Our brain is connected to process social signals. What happens to our brains on social media?

The Pandora's box, represented by social networks, has fundamentally changed our society in ways that we have not yet fully outlined. A digital ecosystem that has emerged, seemingly overnight, to become a ubiquitous part of our daily lives.

In The Hype Machine, MIT Professor and Entrepreneur Sinan Aral examines how some of the world's largest social platforms are built, how they work, and how much they influence us. ›Effectively makes decisions. Aral takes us inside our own brains to see why our brain, connected to social interaction, falls so easily prey to the siren song of social media.

Neurologists at UCLA wanted to know what was going on with our brains on social media. So they obviously created an Instagram-style app to study how the brain reacts when we browse through photos in our feed. The app displays a series of photos in turn, just like on Instagram. The researchers then studied the teens using fMRI devices and recorded which regions of their brains lit up while using the researchers' Instagram version.

They also experimentally manipulated the number of appreciations a photograph received, as well as the types of photographs that participants saw, including whether they saw their own photos or the photographs of others. and if the photos show risky behaviors (such as alcohol consumption) or neutral behaviors. Since then, they have corroborated the results in young adults and say they have discovered something intriguing and worrying.

First, viewing photographs with more appreciation has been associated with more activity in the brain regions responsible for social knowledge, rewards (the dopamine system), and attention (the visual cortex). When participants viewed photos with more appreciation, they experienced greater overall brain activity and their visual cortex lit up. When the visual cortex lights up, we focus more on what we are looking at, paying more attention to it, and increasing our perspective to look more closely.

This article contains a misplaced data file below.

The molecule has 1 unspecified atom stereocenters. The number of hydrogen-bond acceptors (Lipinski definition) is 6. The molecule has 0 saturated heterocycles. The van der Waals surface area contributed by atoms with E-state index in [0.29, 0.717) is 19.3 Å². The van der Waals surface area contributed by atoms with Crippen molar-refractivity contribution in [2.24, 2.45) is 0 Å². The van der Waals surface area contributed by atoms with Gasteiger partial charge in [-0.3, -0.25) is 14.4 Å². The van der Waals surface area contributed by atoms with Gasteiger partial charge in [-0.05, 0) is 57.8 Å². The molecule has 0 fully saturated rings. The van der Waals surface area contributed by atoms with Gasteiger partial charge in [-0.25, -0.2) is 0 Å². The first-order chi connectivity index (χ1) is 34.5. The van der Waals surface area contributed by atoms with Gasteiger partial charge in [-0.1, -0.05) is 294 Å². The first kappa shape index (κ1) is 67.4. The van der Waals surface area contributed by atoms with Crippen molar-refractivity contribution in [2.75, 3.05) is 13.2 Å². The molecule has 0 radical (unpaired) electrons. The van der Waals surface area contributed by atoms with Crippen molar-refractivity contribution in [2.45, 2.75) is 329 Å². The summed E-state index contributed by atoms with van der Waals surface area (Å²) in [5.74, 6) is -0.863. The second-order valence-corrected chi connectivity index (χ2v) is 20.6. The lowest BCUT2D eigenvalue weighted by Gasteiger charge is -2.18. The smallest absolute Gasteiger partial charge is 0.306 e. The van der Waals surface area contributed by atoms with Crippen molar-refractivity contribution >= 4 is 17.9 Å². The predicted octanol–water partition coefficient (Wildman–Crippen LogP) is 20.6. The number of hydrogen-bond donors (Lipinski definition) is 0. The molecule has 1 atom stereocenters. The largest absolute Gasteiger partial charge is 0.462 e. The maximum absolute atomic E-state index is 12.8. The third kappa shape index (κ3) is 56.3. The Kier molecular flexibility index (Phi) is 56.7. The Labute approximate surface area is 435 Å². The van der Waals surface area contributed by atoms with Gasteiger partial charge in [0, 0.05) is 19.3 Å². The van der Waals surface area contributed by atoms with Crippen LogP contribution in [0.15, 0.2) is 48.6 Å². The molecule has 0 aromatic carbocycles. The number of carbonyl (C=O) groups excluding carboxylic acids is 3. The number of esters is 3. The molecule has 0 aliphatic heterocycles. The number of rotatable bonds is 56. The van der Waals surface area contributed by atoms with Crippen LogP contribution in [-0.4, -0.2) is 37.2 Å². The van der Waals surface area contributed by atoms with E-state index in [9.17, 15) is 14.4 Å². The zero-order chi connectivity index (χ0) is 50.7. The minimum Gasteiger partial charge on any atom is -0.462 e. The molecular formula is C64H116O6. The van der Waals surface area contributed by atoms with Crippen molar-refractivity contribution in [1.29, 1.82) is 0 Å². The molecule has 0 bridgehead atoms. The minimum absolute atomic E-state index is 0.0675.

To ensure that the differences between the images did not determine the results, the researchers randomized the number of image appreciations and controlled the brightness and content of the photographs. The results were true whether the participants looked at their own photos or the photos of others. In short, when we see images from social networks with more appreciation, we increase our interest and inspect them in more detail. We pay more attention to online information when it is more appreciated by others.

You might think, well, photos that get more appreciation are probably more interesting. But the researchers randomly assigned the likes, which means that it was the likes themselves, not the photos, that triggered the activation of the visual cortex.

Secondly, having more appreciation for one's own photographs stimulated the mental network – the social brain. When participants looked at photos with themselves, they responded to those with higher appreciations (randomly assigned) with significantly higher brain activity in the associated ability regions. social issues.

They also recorded higher neural activity in the lower frontal gyrus, which is associated with imitation. When we view photos with ourselves, our brain activates regions responsible for thinking about how people look at us and our similarities and differences with them. In other words, when we think about our own photos, we perceive them in their social context – we think about the way other people think about them.

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